Top positive review
22 people found this helpful
on 7 April 2002
Back in the 80s, 2000AD script writer Alan Moore was asked to come up with a response to ET, in the style of the comic at that time. Moore, being a lateral thinking kinda guy decided to put a spin on the whole thing. The result was Skizz, which far from being a cuddly 'family' alien movie on paper became a somewhat depressing, emotional and classic tale. It is unmistakably British in both attitude and realism. From the Fonz-like Loz to schoolgirl Roxy, the characters are fascinating, albeit stylised caricatures crafted to perfectly fit the scenario they are in.
Alan Moore is arguably the greatest comics author in history and Skizz does nothing to taint that.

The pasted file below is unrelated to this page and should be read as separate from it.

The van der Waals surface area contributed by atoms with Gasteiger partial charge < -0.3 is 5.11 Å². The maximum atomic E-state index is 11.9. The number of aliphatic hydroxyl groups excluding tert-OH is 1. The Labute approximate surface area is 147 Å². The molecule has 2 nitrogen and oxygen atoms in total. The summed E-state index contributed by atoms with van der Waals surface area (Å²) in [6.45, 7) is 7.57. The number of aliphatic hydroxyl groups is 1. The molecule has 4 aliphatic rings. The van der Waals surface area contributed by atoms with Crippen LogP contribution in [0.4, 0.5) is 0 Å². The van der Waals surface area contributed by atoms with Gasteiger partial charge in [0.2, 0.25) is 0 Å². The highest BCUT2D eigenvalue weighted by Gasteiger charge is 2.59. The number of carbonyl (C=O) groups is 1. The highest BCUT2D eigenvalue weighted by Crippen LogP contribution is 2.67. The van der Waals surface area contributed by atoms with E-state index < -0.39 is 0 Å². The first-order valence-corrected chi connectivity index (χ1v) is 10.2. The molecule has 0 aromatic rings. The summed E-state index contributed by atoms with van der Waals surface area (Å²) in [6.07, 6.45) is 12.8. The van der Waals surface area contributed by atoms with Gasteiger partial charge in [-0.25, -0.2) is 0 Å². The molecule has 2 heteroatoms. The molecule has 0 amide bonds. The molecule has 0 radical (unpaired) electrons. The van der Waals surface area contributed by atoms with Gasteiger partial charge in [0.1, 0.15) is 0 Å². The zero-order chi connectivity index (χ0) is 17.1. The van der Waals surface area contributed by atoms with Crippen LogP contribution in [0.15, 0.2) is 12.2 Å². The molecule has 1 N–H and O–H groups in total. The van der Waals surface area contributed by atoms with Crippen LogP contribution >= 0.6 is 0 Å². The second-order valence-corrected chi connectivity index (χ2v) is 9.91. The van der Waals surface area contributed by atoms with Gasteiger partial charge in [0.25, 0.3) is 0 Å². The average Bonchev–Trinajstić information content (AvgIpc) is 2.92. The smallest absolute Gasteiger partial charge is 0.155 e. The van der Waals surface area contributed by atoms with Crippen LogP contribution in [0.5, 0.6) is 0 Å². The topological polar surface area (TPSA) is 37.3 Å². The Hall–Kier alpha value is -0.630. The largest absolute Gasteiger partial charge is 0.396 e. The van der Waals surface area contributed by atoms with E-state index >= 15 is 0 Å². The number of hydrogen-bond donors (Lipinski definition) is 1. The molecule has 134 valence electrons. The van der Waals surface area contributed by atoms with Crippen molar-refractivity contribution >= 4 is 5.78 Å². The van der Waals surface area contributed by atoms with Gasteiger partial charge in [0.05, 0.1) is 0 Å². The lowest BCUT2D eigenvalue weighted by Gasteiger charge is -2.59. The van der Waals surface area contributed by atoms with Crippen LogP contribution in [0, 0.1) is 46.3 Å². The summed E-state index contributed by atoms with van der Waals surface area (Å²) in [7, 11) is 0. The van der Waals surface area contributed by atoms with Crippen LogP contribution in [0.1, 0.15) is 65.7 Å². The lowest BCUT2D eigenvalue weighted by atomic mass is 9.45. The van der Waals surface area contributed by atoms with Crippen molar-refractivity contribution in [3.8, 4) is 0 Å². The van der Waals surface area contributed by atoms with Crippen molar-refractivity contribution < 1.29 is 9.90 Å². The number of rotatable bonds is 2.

Jim Baikie's art is superb and really does fit the story. You know an artist is right for a script when you simply can't imagine anyone else drawing it, even 'better' artists such as Bolland or Gibbons.
One thing I must point out, is that this really is a piece of its time. It is set in the 1980s under Thatcherism with anti-establishment feeling rife throughout the piece. The references are easy to pick up on if you lived through that dark decade, but perhaps a little tough for a teenager today to fully understand what the underlying feeling behind some of the dialogue is. There are lovely little moments such as (from memory):
Van Owen "The police? now we're getting somewhere. What did she tell you about the police?"
Skizz: "She said... they're not as good as Madness."